Blog Directory CineVerse: Old school ethics

Old school ethics

Thursday, September 19, 2013

"The Emperor's Club" proved to be an intellectually stimulating film that poses challenging questions to the viewer. Our CineVerse club got wrapped up in these questions during yesterday's discussion, and here are some of the conclusions we reached:

THERE HAVE BEEN MANY FILMS ABOUT TEACHERS, SCHOOLS AND STUDENTS. HOW DOES THE EMPEROR’S CLUB APPROACH THIS SUBGENRE DIFFERENTLY AND IN FRESH, UNEXPECTED WAYS?
·       It poses tricky ethical and moral questions related to integrity, honesty and intentions that aren’t predictably answered here.
·       It affords us the opportunity to flash forward in time to see the results of the teacher’s and student’s questionable actions that occurred decades earlier, allowing us to draw perhaps more definitive conclusions and see the repercussions of earlier choices.
·       It depicts a morally righteous, passionate, fully committed and admirable teacher as having faults and flaws expose him as less of the master educator than he appears to be early on.
·       The movie avoids overly sentimental, clich├ęd, feel-good moments and a Pollyanna-ish happy ending, as well as an overwrought tragic ending; although arguably the denouement of the film is perhaps softened a bit in typical Hollywood style to make it more palatable.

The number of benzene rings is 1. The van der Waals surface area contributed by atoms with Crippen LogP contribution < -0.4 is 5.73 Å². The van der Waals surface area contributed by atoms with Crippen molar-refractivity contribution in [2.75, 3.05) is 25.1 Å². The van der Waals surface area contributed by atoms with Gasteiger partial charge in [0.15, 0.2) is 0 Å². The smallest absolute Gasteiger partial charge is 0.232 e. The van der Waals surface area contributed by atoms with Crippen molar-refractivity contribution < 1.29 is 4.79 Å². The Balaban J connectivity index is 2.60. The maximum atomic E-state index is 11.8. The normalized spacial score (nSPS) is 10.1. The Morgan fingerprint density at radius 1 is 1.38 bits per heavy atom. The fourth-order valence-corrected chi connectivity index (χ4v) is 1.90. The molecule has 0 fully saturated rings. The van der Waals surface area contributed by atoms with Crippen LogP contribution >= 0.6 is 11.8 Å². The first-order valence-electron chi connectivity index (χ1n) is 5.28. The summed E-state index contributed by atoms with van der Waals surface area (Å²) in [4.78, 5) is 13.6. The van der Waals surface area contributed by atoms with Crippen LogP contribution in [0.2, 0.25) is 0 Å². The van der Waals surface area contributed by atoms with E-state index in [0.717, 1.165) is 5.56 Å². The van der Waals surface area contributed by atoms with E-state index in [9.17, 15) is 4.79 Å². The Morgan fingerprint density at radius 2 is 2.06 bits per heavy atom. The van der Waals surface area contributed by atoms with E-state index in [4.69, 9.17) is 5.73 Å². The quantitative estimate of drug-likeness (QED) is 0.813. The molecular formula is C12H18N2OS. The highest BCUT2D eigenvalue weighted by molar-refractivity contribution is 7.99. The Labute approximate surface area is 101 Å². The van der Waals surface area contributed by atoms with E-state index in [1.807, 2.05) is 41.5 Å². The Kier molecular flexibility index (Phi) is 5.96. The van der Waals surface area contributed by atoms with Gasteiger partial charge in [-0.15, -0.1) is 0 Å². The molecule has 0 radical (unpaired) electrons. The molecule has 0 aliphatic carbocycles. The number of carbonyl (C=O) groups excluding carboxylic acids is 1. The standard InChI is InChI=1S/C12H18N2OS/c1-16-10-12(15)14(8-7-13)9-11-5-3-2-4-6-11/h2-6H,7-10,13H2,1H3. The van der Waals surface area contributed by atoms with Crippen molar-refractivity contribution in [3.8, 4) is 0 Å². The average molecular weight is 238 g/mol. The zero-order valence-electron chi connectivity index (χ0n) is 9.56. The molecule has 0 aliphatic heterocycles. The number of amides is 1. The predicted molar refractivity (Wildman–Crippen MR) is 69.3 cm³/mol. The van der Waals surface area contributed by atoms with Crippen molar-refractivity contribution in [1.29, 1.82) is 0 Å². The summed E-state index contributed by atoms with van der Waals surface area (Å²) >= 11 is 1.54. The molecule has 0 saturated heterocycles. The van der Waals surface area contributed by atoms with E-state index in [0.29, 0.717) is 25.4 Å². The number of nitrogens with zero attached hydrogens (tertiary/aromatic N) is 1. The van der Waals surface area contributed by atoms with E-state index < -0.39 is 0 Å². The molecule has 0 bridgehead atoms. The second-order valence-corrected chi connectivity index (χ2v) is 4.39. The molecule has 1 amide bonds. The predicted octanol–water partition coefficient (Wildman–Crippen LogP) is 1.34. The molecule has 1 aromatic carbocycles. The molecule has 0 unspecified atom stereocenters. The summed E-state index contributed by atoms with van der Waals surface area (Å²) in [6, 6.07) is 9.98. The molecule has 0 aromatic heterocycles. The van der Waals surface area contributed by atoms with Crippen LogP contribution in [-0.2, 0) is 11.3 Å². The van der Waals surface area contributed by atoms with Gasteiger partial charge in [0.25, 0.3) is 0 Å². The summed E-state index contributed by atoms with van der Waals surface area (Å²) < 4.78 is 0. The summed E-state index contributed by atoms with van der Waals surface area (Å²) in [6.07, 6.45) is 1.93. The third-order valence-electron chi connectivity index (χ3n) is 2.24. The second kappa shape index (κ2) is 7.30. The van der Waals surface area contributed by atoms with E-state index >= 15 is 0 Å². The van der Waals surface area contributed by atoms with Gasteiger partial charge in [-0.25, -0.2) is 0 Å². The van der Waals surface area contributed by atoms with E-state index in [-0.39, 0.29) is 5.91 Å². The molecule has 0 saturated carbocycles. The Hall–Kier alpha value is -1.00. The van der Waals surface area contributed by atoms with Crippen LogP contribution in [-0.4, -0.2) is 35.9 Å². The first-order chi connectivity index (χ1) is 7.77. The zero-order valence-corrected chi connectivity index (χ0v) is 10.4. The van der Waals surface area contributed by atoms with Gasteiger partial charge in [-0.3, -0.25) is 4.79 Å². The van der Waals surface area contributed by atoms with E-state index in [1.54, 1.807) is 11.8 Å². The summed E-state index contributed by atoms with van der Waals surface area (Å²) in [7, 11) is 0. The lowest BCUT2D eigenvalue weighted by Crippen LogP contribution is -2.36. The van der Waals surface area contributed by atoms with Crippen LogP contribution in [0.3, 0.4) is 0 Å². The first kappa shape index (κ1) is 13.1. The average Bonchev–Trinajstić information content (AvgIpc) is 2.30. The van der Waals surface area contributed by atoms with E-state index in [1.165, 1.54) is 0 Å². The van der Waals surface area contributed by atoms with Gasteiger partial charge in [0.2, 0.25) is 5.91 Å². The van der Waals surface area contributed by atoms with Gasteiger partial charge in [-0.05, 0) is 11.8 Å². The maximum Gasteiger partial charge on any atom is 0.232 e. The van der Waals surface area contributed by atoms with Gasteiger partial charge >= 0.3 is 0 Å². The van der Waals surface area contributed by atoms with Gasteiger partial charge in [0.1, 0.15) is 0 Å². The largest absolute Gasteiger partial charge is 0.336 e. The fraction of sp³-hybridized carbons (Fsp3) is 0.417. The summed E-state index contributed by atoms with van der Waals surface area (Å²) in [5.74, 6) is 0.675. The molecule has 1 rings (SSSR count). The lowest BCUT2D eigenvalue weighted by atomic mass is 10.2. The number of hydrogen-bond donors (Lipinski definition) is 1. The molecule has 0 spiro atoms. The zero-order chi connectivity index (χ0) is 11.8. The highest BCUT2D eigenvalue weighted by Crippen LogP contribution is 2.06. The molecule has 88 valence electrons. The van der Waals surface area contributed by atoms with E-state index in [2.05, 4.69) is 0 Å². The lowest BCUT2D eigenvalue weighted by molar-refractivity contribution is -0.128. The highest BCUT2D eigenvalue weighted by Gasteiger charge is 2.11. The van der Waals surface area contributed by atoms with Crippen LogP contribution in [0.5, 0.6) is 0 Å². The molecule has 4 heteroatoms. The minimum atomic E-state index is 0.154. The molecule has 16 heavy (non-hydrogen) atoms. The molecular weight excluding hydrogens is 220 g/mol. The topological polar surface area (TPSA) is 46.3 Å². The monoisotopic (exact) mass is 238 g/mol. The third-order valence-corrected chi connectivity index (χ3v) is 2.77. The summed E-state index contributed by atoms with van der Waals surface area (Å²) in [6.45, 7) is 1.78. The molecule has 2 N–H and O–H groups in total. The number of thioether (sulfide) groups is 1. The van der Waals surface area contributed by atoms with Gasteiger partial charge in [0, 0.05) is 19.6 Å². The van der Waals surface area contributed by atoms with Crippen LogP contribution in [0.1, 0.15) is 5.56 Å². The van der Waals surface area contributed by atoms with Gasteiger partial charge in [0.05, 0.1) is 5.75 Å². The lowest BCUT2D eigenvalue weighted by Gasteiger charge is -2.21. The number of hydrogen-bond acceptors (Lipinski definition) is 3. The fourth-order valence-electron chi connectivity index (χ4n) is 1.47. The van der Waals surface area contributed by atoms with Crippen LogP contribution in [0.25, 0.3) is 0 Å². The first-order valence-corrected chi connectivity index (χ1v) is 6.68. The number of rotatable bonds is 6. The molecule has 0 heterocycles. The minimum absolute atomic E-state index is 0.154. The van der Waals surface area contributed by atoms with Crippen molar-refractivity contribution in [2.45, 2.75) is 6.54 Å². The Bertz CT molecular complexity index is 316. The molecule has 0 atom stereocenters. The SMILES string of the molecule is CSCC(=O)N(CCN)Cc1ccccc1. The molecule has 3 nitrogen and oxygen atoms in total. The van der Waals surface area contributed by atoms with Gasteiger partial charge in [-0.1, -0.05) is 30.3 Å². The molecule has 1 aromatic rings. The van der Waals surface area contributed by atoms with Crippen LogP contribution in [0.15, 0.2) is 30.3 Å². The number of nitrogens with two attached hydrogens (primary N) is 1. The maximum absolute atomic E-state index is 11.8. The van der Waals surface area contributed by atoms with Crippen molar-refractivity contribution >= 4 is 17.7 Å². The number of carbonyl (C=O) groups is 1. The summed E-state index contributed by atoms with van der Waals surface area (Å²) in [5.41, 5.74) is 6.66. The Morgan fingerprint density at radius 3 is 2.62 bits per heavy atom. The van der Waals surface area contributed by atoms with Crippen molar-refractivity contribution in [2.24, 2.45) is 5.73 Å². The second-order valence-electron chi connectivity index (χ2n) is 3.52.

·       This picture is more focused on the teacher than the students, and less about how one or more particular students failed than how their teacher failed them.

WHAT IMPORTANT THEMES ARE TACKLED IN THIS MOVIE?
·       Who is more corrupt and culpable: the leaders of tomorrow, or the mentors who shaped them?
·       Sadly, who you know can be more important than what you know.
·       The consequences of cheating and dishonesty: society in general pays a price when individuals are given unfair opportunities.
·       Is it even possible for teachers and mentors to positively shape a student’s character, or is that character more a function of heredity, parenting, environmental influences, or even fate/destiny?
·       Being honorable and sincere and following the rules in school is a metaphor for life: everyone suffers when integrity, truth and honesty is compromised, and the same vices and lack of virtue is passed on to the next generation.
·       Critic Holly E. said “The Emperor’s Club suggests that…personal growth can happen through embracing tradition and holding oneself up to the highest standards of the past.”

THE CHARACTER OF EMILY, THE WIFE OF A FELLOW TEACHER WHOM HUNDERT IS IN LOVE WITH, HAS BEEN CRITICIZED AS BEING UNNECESSARY. DO YOU AGREE?
·       She feels a bit tacked on, like an obligatory love interest for Hundert.
·       In a film dominated by male characters, perhaps she brings a breath of feminine fresh air.
·       However, her character isn’t well developed, nor does her presence in Hundert’s life add much to develop his character or serve as a fulfilling catalyst for a romantic subplot.

FILMS THAT REMIND US OF THE EMPEROR’S CLUB:
·       Dead Poet’s Society
·       Mr. Holland’s Opus
·       Goodbye, Mr. Chips
·       The Prime of Miss Jean Brodie
·       Dangerous Minds

OTHER FILMS HELMED BY DIRECTOR MICHAEL HOFFMAN
·       A Midsummer Night’s Dream (1999)
·       The Last Station
·       One Fine Day

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